License Global is part of the Informa Markets Division of Informa PLC
This site is operated by a business or businesses owned by Informa PLC and all copyright resides with them. Informa PLC’s registered office is 5 Howick Place, London SW1P 1WG. Registered in England and Wales. Number 8860726.
See All ENTERTAINMENT »
See All FASHION »
See All CORPORATE »
See All LIFESTYLE »
See All ART & HERITAGE »
See All RETAIL »
See All EVENTS »
License Global | Dec 15, 2021
Toys are virtually synonymous with Christmas; Santa brings toys to all the good little girls and boys. Yet, as with all things in an ongoing pandemic, consumer trends regarding holiday toy sales are difficult to predict. When holiday shopping began in earnest around Black Friday, the Adobe Index reported that toys were among the categories that saw some of highest online spending. Toys were up 954% over pre-holiday levels of September, books were up 671% and video games were up 648%. (Source: Forbes). Digital Commerce 360 projects that online toys sales from the top toy-focused retailers will increase 19.5% year-over-year in 2021.
License Global encouraged readers in early November to start Christmas shopping early, partly due to supply chain issues. The NRF says there are still some toys stuck on boats or just in short supply. Retailers did stock holiday merchandise earlier to try to help mitigate the impact of the supply chain issues. But with fewer than two weeks until Christmas, shoppers should get those gifts now before it really is too late.
New York Magazine has released a list of toys moving especially fast that consumers should plan to buy before they sell out, including “Rainbow High” dolls, “Ada Twist” toys, “Bluey” plush, “Batman” playsets and all things “Pokémon.”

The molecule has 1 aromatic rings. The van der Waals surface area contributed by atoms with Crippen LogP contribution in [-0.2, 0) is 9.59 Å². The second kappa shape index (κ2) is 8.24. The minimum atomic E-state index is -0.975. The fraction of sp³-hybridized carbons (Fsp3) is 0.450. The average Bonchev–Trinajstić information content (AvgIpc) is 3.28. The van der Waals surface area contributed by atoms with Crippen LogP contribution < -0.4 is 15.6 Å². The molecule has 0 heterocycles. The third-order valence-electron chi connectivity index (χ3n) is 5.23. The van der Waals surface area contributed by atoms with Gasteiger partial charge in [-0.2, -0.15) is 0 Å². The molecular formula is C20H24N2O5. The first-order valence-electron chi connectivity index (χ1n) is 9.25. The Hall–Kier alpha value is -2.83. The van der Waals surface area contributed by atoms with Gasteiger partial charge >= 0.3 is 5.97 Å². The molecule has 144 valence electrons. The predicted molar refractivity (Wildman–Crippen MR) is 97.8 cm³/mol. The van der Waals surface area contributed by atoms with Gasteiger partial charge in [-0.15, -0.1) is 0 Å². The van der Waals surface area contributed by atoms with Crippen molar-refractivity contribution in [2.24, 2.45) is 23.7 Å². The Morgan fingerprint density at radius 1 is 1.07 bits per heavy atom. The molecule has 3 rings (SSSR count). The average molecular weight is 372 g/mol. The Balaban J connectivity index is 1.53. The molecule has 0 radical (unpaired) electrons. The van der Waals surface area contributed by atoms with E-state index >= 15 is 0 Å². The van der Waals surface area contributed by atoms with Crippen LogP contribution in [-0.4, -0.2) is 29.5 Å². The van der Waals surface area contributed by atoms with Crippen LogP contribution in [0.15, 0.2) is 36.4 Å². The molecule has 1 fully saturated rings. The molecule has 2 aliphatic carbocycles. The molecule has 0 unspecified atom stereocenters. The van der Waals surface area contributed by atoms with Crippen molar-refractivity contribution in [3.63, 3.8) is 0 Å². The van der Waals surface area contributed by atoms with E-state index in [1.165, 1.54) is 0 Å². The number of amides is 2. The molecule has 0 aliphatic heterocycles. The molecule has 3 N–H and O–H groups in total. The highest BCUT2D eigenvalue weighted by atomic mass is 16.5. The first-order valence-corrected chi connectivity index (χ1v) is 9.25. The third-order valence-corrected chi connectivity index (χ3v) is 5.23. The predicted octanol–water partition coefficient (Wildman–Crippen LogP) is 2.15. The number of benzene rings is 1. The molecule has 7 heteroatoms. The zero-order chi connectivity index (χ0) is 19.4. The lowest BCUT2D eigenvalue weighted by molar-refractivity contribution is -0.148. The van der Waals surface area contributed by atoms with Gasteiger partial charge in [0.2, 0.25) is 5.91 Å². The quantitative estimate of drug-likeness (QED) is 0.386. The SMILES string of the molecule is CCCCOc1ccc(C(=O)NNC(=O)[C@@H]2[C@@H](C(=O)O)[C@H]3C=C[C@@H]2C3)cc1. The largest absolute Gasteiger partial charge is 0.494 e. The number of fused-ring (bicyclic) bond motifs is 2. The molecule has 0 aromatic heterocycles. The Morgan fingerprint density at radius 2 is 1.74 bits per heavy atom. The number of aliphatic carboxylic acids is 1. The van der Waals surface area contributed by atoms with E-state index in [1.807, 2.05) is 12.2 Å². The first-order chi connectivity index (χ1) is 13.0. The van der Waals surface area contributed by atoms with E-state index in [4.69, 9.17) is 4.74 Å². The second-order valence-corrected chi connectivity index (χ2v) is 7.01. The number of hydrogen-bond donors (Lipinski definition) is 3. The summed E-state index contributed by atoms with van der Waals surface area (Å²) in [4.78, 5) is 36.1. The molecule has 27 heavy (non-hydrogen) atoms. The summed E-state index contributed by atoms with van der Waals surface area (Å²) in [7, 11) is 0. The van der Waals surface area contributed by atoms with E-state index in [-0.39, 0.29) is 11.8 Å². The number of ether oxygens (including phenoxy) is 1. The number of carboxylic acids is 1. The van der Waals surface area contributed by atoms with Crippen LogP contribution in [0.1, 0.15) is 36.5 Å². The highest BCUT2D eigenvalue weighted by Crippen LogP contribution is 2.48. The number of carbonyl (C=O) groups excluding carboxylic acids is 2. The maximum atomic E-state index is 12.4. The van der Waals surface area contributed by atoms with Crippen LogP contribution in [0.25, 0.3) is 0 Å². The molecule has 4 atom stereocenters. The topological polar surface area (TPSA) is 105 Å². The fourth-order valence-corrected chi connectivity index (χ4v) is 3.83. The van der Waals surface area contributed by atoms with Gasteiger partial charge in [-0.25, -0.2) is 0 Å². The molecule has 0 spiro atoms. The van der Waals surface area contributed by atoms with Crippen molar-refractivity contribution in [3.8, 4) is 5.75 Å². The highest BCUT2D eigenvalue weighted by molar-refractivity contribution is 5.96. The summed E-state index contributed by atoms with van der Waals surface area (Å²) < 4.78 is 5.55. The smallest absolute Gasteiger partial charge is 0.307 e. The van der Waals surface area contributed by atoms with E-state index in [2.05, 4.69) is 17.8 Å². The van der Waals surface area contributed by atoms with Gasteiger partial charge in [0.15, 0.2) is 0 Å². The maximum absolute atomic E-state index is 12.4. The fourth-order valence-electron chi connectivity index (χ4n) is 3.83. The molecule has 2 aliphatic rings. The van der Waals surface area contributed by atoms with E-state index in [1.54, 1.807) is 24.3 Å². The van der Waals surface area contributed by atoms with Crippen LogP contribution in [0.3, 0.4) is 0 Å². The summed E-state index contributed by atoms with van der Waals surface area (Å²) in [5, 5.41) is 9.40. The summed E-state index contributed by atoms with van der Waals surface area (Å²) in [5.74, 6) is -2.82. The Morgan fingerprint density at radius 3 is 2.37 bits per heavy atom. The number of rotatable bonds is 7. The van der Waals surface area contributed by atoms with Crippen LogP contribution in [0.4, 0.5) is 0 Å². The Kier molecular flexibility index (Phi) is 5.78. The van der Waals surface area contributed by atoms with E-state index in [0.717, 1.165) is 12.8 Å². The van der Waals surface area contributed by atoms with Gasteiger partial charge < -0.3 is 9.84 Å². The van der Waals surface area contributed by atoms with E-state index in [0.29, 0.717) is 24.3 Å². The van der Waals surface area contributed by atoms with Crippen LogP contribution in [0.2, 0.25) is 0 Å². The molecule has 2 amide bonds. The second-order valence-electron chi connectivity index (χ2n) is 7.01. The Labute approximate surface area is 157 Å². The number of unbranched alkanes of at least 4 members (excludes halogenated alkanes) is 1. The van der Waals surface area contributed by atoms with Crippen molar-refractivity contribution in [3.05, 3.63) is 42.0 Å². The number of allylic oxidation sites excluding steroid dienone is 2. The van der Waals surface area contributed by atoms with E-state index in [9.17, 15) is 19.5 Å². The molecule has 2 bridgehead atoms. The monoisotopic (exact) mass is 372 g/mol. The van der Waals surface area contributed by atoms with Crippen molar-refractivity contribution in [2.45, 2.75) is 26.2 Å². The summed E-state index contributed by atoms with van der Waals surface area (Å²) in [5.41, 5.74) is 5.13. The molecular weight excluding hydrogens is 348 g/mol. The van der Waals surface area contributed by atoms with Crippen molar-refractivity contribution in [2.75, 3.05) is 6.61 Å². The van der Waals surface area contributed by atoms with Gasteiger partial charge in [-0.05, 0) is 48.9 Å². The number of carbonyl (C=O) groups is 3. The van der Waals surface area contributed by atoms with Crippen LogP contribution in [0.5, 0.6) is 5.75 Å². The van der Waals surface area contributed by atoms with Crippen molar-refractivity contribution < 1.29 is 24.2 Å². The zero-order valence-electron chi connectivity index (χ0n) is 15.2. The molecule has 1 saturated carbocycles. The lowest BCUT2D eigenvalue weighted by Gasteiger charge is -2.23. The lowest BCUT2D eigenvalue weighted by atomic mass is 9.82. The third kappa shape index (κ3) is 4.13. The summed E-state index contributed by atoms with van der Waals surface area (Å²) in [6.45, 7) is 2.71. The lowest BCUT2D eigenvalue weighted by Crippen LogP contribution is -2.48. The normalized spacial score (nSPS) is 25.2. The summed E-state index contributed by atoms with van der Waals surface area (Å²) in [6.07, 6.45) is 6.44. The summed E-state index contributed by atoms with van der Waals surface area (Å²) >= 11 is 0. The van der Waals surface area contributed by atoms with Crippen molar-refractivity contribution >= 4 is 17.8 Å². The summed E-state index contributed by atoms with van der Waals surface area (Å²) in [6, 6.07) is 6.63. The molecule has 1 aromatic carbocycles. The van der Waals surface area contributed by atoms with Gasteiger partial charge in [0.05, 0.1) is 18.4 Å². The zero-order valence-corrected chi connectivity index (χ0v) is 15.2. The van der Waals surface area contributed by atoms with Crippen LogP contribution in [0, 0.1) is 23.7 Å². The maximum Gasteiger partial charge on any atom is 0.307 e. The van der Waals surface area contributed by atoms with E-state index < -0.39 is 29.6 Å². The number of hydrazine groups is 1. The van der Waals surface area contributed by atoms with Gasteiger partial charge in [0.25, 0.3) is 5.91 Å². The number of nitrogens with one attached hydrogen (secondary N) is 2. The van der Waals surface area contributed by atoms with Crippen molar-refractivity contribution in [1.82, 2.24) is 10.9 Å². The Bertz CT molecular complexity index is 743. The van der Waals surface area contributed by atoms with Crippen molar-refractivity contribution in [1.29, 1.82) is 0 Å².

If you’re not sure what to buy that nice-not-naughty kid on your gift list, several retailers have released their lists of the hot holiday toys and the NRF has broken them down by gender. For boys, the list includes LEGOs, Hot Wheels, PlayStation, Nerf, Paw Patrol, Xbox and Pokémon. Girls also want LEGOs, but dolls feature prominently, especially Barbie, LOL Dolls, American Girl Dolls and Disney Princess. Gaming girls are looking at the Nintendo Switch.
During its third quarter earnings call, Jeff Gennette, chairman and chief executive officer, Macy’s, explained that toys and games are helping to fill the gap on “occasion-based” shopping opportunities that Macy’s has missed in recent years. Macy’s has already launched an online Toys ’R’ Us store just in time for the holiday season and plans to roll out Toys ’R’ Us shop-in-shops in 400 Macy’s department stores over the next year.
According to Macy’s, this year’s must-have toys are:
Walmart’s top-rated toys list features character-driven toys including “PAW Patrol,” “Spirit” and “Star Wars.” Top brands like LEGO, Nerf and Barbie also rank high. Plenty of licensed toys are being eyed by kids of all ages, including Lego Marvel “Avengers,” Disney’s “Raya and the Last Dragon” and “Jurassic Park” play sets.
Amazon’s Toys We Love list is longer than Santa’s naughty list, but it includes gifts for all ages and across all price points. Shoppers can find plenty of Funko POP! figures, LEGO sets, dolls and Amazon exclusives like Disney Princess Dress-Up Trunks, a Monopoly Junior Dinosaur Edition Board Game and National Geographic Science Kits.
Target’s list is also rather extensive, featuring the 50 most-wished-for gifts for kids. No surprise to see some of the top licensed toys leading this list. “Jurassic Park,” Disney’s “Raya and the Last Dragon,” “Bluey,” “Peppa Pig” and of course, Grogu from “The Mandalorian” are all high on Target’s list.
As LG reported earlier, more people than ever have already begun, if not completed their holiday shopping – many of them shopping from Black Friday through Cyber Monday. For those who still have gifts left to get, there’s still Super Saturday. According to the annual survey released by the National Retail Federation and Prosper Insights & Analytics, more than 148 million consumers plan to shop in-store and online on the last Saturday before Christmas this year (Source: NRF).
More information about text formats